As Britain heads for Brexit, the EU has been setting out its rules regarding what it will consider as equivalence. So, what can we expect?
As I write this the Government has announced plans to suspend parliament and we seem to be hurtling towards a no deal Brexit with all the enthusiasm of Thelma and Louise heading towards a canyon. Of course, by the time I get to the end everything might have changed completely, but for now, no deal is looking more likely by the minute.
With that in mind, it’s worth looking closely at the European Commission’s latest communications on its rules surrounding financial equivalence for non-EU Countries. There’s a much more detailed review available on our Global Regulatory platform, but for now here are the picks.
Equivalence allows the Commission to recognise that the regulatory regime inside a third-party country is more or less equivalent to the corresponding framework within the EU.
When making a decision, the Commission will start an in-depth assessment by the Commission based on dialogue with authorities in the third country and involving, when appropriate, the European Supervision Authorities.
All decisions taken by the EU will be unilateral and balance the benefits against the need to preserve the integrity of the EU’s financial markets. A third country can apply, for equivalence at which point the Commission will consider the request.
After a country has been granted equivalence the EU will continue to monitor conditions within the country to determine whether it still meets the criteria. As part of this communication it revealed that it has repealed existing equivalence decisions for the first time in the field of credit ratings agencies for Argentina, Australia, Brazil, Canada and Singapore.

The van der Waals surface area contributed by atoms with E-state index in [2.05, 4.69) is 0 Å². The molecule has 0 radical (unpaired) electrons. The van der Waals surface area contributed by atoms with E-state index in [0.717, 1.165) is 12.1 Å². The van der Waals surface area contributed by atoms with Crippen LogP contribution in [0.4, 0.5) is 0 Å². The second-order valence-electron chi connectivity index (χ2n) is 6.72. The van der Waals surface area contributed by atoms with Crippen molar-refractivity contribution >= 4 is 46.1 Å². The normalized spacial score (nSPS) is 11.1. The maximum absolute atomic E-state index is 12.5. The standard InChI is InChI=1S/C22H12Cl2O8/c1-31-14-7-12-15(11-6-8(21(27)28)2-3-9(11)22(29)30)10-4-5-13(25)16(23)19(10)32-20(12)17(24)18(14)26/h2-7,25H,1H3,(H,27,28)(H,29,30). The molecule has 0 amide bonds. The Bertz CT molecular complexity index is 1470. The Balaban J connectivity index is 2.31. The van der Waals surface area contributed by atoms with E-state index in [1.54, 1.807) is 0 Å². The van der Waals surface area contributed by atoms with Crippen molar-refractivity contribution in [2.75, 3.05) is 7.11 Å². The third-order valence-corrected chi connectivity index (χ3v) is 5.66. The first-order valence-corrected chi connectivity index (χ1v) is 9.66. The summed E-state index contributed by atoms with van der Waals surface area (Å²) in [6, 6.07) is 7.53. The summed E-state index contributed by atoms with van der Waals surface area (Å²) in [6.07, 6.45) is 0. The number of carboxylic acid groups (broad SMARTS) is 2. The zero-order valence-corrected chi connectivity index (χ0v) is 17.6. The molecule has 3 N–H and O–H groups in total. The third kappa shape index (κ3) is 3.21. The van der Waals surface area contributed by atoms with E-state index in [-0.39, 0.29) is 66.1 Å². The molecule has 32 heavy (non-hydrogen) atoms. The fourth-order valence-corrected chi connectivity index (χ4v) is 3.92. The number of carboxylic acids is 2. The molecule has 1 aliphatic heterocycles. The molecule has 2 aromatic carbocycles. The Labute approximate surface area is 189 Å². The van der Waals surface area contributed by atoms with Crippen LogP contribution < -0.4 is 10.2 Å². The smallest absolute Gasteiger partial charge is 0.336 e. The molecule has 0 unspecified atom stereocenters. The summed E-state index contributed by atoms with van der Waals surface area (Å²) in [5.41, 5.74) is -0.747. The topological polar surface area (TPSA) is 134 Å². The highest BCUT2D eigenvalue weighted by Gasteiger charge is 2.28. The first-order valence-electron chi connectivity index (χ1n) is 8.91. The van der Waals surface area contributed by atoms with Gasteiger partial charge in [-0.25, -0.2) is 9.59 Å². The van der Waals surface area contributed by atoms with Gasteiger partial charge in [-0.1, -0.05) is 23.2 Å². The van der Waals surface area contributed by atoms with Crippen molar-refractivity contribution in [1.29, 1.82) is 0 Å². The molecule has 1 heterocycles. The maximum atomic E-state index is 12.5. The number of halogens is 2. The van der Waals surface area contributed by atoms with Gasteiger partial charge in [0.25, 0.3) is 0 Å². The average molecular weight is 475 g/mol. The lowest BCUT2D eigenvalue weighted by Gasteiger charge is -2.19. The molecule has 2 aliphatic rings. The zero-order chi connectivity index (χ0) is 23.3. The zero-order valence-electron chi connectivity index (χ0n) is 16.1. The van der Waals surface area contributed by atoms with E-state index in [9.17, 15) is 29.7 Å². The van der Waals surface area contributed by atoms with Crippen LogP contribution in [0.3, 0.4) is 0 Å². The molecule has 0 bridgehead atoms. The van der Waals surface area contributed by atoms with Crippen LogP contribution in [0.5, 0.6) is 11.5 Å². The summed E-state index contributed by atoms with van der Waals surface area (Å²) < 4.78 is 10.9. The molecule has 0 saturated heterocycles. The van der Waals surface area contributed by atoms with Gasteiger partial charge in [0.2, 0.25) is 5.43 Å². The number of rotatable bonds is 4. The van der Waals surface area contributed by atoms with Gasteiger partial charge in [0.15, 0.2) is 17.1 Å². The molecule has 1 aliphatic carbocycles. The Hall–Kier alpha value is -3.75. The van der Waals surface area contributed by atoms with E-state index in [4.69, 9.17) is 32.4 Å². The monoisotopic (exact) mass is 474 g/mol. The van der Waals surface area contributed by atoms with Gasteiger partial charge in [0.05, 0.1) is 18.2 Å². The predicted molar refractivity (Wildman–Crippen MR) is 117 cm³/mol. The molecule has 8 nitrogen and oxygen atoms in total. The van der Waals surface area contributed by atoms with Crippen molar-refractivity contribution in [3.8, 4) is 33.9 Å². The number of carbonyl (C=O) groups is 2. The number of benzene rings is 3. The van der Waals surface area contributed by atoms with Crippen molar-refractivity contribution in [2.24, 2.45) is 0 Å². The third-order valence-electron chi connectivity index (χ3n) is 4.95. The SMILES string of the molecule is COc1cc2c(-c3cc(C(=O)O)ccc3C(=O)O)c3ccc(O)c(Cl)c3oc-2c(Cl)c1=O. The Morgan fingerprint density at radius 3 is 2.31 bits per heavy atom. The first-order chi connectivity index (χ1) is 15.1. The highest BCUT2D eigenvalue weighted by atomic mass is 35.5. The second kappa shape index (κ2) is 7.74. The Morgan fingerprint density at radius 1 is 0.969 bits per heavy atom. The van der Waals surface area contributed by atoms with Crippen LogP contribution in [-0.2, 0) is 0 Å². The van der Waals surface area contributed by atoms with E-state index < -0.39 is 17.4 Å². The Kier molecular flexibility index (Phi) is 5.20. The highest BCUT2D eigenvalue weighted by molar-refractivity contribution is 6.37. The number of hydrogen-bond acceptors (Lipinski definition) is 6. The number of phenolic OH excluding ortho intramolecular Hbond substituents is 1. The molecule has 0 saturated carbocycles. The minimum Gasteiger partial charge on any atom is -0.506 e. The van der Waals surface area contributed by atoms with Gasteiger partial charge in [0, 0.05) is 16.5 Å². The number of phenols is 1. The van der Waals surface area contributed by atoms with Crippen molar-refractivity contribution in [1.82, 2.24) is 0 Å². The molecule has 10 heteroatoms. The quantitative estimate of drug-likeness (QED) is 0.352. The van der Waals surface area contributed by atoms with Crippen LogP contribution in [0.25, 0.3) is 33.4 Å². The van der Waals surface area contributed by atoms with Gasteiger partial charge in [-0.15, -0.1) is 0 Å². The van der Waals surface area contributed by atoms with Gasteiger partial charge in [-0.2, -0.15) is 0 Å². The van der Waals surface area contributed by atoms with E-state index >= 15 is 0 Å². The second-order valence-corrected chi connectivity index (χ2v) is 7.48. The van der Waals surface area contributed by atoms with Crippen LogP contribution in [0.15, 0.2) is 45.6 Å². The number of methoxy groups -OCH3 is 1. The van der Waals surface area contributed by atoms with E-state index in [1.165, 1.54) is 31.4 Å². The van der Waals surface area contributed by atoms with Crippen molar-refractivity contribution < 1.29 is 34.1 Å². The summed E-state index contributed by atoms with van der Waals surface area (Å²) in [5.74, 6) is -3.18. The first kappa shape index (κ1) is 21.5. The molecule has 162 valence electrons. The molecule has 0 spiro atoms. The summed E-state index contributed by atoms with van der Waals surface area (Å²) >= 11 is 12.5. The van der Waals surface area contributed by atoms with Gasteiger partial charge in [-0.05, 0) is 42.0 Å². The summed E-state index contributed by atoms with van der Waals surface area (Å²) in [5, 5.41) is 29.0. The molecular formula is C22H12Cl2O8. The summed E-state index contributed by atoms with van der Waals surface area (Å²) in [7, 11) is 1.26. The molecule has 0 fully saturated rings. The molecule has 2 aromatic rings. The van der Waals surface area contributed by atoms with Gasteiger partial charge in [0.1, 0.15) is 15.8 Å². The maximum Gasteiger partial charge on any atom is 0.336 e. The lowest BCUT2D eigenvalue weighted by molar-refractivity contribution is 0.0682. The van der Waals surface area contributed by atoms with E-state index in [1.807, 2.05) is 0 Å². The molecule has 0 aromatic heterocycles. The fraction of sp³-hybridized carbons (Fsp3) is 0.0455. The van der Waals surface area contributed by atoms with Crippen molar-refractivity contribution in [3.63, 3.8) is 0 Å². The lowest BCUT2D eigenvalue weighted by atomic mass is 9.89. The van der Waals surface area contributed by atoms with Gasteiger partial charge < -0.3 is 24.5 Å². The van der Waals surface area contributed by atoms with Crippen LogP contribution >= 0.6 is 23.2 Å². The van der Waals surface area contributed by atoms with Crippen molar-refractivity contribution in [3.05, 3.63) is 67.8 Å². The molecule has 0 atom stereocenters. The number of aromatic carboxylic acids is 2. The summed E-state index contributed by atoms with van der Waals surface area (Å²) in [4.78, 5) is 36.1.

Under the withdrawal agreement the UK had initially sought access on the basis of mutual recognition, or that it would secure access but the EU insisted that cross border trade would only be feasible under the equivalence regime.
The problem is that Equivalence will take time to set up and is patchy. There are areas which will not be covered such as wholesale banking. Banks may have to move at least some of their operations abroad to continue benefitting from access to the European market and some have done exactly that.
The EU’s decisions are not always as heavily based on facts and figures as they would like to make out. Last year the EU allowed equivalence arrangements with Switzerland to expire over failed negotiations with a trading agreement.
What is meant to be a purely regulatory decision, then, can get political. The EU has already shown its willingness to use it as a tool in disputes between third party countries something which may come to the fore again if the UK and Europe go through a particularly messy divorce.
So, while this communication will add a sense of clarity about the Commission’s approach, there are still plenty of areas of uncertainty, especially if no deal turns out to be as acrimonious as we all suspect it might be.